If it can be any number of things, that makes it not obvious by nature.


wraithstrike wrote:


That is a concept. D6 divine caster could be quiet a few things.

Like I said.... pedantics and semantics

Like someone else said its pretty obvious what a D6 divine class will end up like..... the fact that you cant see it doesnt make it not so.


To be honest, and I'm probably going to get struck by a multitude of smites, rants and angry retorts for this, I think we need considerably -fewer- classes.

It's already gotten to the point where new classes released make older classes redundant or at least removes part of what makes that class have a point (I still fail to see why anyone would bother rolling a sorcerer nowadays, after the release of the arcanist-class to name an example).

I'm sure some people will disagree and hey, that's no skin off my back ... but I just think "more classes for the sake of more classes" is really, seriously redundant.

Focus on the dozens of classes already there instead, OR if one absolutely -must- have more classes then make them setting-specific, to add unique flavours to specific settings, or release them as prestige-classes.

More classes with more features that GMs must plan for only adds to the possibility of confusion, annoyance and angry exchanges across the game board.

Flame away ...

Scarab Sages

I agree that the arcanist was unnecessary. I don't agree that it's obsoleted the sorcerer. The spells prepared per day sucks, and they have less slots per level. They are still tied to a spellbook in exchange for spell versatility. While they have the best parts of both sorcerer and wizard, they share the worst parts as well.


I believe it's one spell less per level per day for an arcanist, who then trades that off to get access to arcane resevoir and a list of associated abilities as long as my leg, including abilities which basically doubles as bloodline-abilities.

Since the arcane resevoir is calculated as 3 + arcanist level, this means that they can combine these abilities and their actual spells per day to cast spells or create effects -at least- as many times a day as a sorcerer can cast spells. More in fact.

Unless one wants to play a sorcerer simply and specifically for the flavour, I really believe there's no point in it anymore.

In any case, that's just one example. The duelist prestige class, for example, has also been made redundant with the introduction of the swashbuckler.

Don't get me wrong. It's not that I'm saying that arcanists aren't good characters, or that swashbucklers should somehow be banned to protect those sad, rather time-worn duelists out there.

All I'm saying is that we are currently receiving "flavour of the month"-classes and I don't see a point in it.

A system I'd prefer would be to expand on the idea that some, very specific classes are only available to certain races or nationalities within the game.

Again, I'm well aware I'm probably in the extreme minority on this issue but I really do not see what 100 different character classes accomplishes, that isn't accomplished -just- as well with 20 classes and some adept handling of traits and feats.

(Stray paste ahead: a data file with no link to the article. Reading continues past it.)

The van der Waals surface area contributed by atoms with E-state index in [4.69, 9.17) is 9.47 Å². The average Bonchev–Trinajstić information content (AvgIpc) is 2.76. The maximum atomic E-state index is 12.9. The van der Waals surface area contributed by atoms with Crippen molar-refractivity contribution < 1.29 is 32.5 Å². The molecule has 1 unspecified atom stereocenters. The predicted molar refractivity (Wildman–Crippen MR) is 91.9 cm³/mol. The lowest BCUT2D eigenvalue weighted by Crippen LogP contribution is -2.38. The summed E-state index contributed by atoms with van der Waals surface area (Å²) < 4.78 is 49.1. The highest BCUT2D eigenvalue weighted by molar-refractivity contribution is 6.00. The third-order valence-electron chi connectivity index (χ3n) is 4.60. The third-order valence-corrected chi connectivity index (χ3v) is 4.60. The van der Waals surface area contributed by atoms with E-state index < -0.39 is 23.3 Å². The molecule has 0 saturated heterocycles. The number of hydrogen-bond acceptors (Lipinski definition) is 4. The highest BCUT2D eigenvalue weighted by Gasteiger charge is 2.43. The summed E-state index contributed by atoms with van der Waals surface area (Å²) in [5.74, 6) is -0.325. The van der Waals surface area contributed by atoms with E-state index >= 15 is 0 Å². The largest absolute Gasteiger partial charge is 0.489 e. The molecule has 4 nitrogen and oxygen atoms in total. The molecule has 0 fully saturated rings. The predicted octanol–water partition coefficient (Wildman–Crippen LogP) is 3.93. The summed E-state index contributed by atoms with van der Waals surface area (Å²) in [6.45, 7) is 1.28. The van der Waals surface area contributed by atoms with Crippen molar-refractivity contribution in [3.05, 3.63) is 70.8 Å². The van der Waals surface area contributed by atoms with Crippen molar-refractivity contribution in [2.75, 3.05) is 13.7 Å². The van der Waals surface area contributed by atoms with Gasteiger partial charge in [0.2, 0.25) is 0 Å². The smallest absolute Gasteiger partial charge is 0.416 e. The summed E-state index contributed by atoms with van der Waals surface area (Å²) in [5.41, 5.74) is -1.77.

^A lot of this could be solved if class abilities would be available more a-la-carte (with prerequisite chains, of course). This would cut WAY down on the number of archetypes needed, and cut down substantially on the number of classes needed (converting some of them into archetypes in the process).


Secret Wizard wrote:
Arachnofiend wrote:
A martial debuffer would be nice. A class to play when you want to be the anvil but you don't want to be a wizard.
Sensei Monk, son.

Sensei is good, but not great (really, REALLY great if you want to be a martial arm, though). Stunning Fist can only be used on one target per turn, while a Wizard is sporting AoE debuffs. Dirty Fighters can AoE debuff but can't target anything other than CMD.

UnArcaneElection wrote:

^A lot of this could be solved if class abilities would be available more a-la-carte (with prerequisite chains, of course). This would cut WAY down on the number of archetypes needed, and cut down substantially on the number of classes needed (converting some of them into archetypes in the process).

I disagree with taking a more modular approach to abilities, mainly because the presence of archetypes and classes lowers the skill floor. Archetypes that tell you what they're supposed to do upfront make building for a concept much simpler.


I have no idea. It seems like all the bases are covered between the classes and archetypes. Occult Adventures will add another slew of classes so we should be covered for a while.


I suspect all the vacancies in classes I can think of have probably been mentioned, but here seem to be the most obvious "holes"

1. Engineer/Gadgeteer/Artificer class = There are a ton of 3pp options, and I think even some of the Paizo folks have said this is the most obvious "hole" in concepts. I could see something like this easily working as a hybrid class between a alchemist and a summoner.

Basically give the class bombs, a mechanical companion that can be built with something like the evolution point system, and some sort of "discovery" functions, that could be used to buff himself/his companions/party.